Bill delay could cause insolvencies

Thousands of businesses will run the risk of going under if the Enterprise Bill, containing crucial reforms to insolvency legislation, is delayed for a year as experts fear.

Originally, the Bill was expected to be passed in the spring of 2003.

But insolvency practitioners believe the Bill will be delayed for another year, because the government is still reconsidering fundamental issues.

One of the effects would be to allow crown preferential status to remain applicable until 2004, making it more difficult for businesses owing money to the Inland Revenue and Customs.

The preferential status will go as a result of the Enterprise Bill which has prompted a ‘hard-line’ approach to debts from tax collectors since it was announced.

Tony Supperstone, head of business recovery at BDO Stoy Hayward, told Accountancy Age: ‘The delay is a bitter-sweet pill for insolvency.’

He added that, although the government has quite rightly taken into account relevant views, it means uncertainty on the introduction of new much-needed reforms.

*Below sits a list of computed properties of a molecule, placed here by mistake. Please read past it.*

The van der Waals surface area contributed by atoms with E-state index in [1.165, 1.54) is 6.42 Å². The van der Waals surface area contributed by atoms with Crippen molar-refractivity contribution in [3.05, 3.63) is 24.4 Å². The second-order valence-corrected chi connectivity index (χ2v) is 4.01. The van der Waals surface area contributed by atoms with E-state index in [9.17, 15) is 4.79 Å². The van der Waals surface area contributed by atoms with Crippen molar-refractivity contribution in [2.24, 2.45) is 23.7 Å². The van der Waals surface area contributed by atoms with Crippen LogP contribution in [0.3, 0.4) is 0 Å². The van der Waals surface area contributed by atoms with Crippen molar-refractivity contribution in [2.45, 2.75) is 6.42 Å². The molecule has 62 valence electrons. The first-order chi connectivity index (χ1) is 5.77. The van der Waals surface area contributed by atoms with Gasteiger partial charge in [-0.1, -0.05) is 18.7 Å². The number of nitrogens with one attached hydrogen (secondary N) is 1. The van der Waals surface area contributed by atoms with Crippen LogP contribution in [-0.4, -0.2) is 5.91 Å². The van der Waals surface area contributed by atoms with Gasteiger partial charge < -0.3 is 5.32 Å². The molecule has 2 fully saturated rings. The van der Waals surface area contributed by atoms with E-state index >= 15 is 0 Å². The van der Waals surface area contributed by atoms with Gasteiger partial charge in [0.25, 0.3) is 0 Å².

As late as January, the Insolvency Service was making changes and amending the proposed reforms including new proposals for the streamlining of administration.

John Alexander insolvency partner at PKF said there were some ‘dramatic changes in the proposals’.

The delay could also force the government to decide how a case currently in the New Zealand courts – the Brumark case – will affect UK insolvency practice.

The case – which will determine whether the Crown gets first claim on an insolvent company’s assets – could force the UK government to proceed with test cases in the British courts. A test case would decide whether the Crown can recover its debts ahead of banks with fixed charges against a failed company.

A department of trade spokesman said the Bill would be introduced in this parliamentary session.

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